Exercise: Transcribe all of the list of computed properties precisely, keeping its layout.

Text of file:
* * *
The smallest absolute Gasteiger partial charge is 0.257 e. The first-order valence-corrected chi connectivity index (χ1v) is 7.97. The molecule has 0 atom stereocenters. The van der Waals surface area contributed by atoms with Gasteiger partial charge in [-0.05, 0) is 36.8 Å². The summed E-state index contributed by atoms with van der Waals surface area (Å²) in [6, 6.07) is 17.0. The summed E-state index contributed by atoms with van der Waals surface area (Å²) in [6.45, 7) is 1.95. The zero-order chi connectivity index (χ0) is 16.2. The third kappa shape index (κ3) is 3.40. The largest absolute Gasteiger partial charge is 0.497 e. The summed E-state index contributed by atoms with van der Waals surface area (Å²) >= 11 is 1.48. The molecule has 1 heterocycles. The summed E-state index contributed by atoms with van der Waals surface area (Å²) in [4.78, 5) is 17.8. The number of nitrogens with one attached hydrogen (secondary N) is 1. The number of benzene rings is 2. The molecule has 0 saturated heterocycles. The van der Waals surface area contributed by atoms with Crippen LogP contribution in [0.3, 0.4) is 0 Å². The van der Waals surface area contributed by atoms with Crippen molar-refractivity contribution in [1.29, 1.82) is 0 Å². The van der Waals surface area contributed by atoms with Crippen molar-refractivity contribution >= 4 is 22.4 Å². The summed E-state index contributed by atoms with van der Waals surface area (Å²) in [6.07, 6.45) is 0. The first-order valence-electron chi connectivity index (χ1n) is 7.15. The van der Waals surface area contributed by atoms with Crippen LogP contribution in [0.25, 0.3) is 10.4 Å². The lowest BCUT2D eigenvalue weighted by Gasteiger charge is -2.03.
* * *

The smallest absolute Gasteiger partial charge is 0.257 e. The first-order valence-corrected chi connectivity index (χ1v) is 7.97. The molecule has 0 atom stereocenters. The van der Waals surface area contributed by atoms with Gasteiger partial charge in [-0.05, 0) is 36.8 Å². The summed E-state index contributed by atoms with van der Waals surface area (Å²) in [6, 6.07) is 17.0. The summed E-state index contributed by atoms with van der Waals surface area (Å²) in [6.45, 7) is 1.95. The zero-order chi connectivity index (χ0) is 16.2. The third kappa shape index (κ3) is 3.40. The largest absolute Gasteiger partial charge is 0.497 e. The summed E-state index contributed by atoms with van der Waals surface area (Å²) >= 11 is 1.48. The molecule has 1 heterocycles. The summed E-state index contributed by atoms with van der Waals surface area (Å²) in [4.78, 5) is 17.8. The number of nitrogens with one attached hydrogen (secondary N) is 1. The number of benzene rings is 2. The molecule has 0 saturated heterocycles. The van der Waals surface area contributed by atoms with Crippen LogP contribution in [0.3, 0.4) is 0 Å². The van der Waals surface area contributed by atoms with Crippen molar-refractivity contribution in [1.29, 1.82) is 0 Å². The van der Waals surface area contributed by atoms with Crippen molar-refractivity contribution >= 4 is 22.4 Å². The summed E-state index contributed by atoms with van der Waals surface area (Å²) in [6.07, 6.45) is 0. The first-order valence-electron chi connectivity index (χ1n) is 7.15. The van der Waals surface area contributed by atoms with Crippen LogP contribution in [0.25, 0.3) is 10.4 Å². The lowest BCUT2D eigenvalue weighted by Gasteiger charge is -2.03.